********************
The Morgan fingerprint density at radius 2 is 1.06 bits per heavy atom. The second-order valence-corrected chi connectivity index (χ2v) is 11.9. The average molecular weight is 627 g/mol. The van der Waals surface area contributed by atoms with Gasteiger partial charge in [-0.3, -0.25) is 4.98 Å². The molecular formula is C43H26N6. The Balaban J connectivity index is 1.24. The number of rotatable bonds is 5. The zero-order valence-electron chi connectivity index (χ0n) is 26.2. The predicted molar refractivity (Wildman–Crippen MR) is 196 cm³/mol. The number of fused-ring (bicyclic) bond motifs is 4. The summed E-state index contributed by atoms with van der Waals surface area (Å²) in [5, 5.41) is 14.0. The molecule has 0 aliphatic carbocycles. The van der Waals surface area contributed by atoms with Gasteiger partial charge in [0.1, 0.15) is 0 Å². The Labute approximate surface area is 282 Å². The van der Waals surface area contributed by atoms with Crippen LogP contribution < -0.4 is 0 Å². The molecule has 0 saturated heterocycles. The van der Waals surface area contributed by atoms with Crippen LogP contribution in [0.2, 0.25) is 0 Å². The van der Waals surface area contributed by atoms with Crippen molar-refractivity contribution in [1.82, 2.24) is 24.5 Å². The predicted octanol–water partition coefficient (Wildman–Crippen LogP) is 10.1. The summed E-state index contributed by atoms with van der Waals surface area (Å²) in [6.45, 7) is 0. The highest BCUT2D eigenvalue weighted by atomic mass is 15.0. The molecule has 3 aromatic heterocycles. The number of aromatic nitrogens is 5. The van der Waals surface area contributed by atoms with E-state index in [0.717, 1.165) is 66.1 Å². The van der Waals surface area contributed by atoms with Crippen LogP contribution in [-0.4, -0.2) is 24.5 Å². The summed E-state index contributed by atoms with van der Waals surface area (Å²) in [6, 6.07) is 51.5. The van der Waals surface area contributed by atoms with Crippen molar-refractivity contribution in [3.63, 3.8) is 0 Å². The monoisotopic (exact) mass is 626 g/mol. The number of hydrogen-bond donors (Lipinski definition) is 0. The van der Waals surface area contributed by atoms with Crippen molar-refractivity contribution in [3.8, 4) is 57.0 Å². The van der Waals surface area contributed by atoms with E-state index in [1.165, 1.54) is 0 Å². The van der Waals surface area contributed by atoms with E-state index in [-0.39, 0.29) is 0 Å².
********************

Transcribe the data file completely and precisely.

The Morgan fingerprint density at radius 2 is 1.06 bits per heavy atom. The second-order valence-corrected chi connectivity index (χ2v) is 11.9. The average molecular weight is 627 g/mol. The van der Waals surface area contributed by atoms with Gasteiger partial charge in [-0.3, -0.25) is 4.98 Å². The molecular formula is C43H26N6. The Balaban J connectivity index is 1.24. The number of rotatable bonds is 5. The zero-order valence-electron chi connectivity index (χ0n) is 26.2. The predicted molar refractivity (Wildman–Crippen MR) is 196 cm³/mol. The number of fused-ring (bicyclic) bond motifs is 4. The summed E-state index contributed by atoms with van der Waals surface area (Å²) in [5, 5.41) is 14.0. The molecule has 0 aliphatic carbocycles. The van der Waals surface area contributed by atoms with Gasteiger partial charge in [0.1, 0.15) is 0 Å². The Labute approximate surface area is 282 Å². The van der Waals surface area contributed by atoms with Crippen LogP contribution < -0.4 is 0 Å². The molecule has 0 saturated heterocycles. The van der Waals surface area contributed by atoms with Crippen LogP contribution in [0.2, 0.25) is 0 Å². The van der Waals surface area contributed by atoms with Crippen molar-refractivity contribution in [1.82, 2.24) is 24.5 Å². The predicted octanol–water partition coefficient (Wildman–Crippen LogP) is 10.1. The summed E-state index contributed by atoms with van der Waals surface area (Å²) in [6.45, 7) is 0. The highest BCUT2D eigenvalue weighted by atomic mass is 15.0. The molecule has 3 aromatic heterocycles. The number of aromatic nitrogens is 5. The van der Waals surface area contributed by atoms with E-state index in [0.717, 1.165) is 66.1 Å². The van der Waals surface area contributed by atoms with Crippen LogP contribution in [-0.4, -0.2) is 24.5 Å². The summed E-state index contributed by atoms with van der Waals surface area (Å²) in [6, 6.07) is 51.5. The van der Waals surface area contributed by atoms with Crippen molar-refractivity contribution in [3.63, 3.8) is 0 Å². The monoisotopic (exact) mass is 626 g/mol. The number of hydrogen-bond donors (Lipinski definition) is 0. The van der Waals surface area contributed by atoms with Crippen molar-refractivity contribution in [3.8, 4) is 57.0 Å². The van der Waals surface area contributed by atoms with E-state index in [1.165, 1.54) is 0 Å². The van der Waals surface area contributed by atoms with E-state index in [-0.39, 0.29) is 0 Å².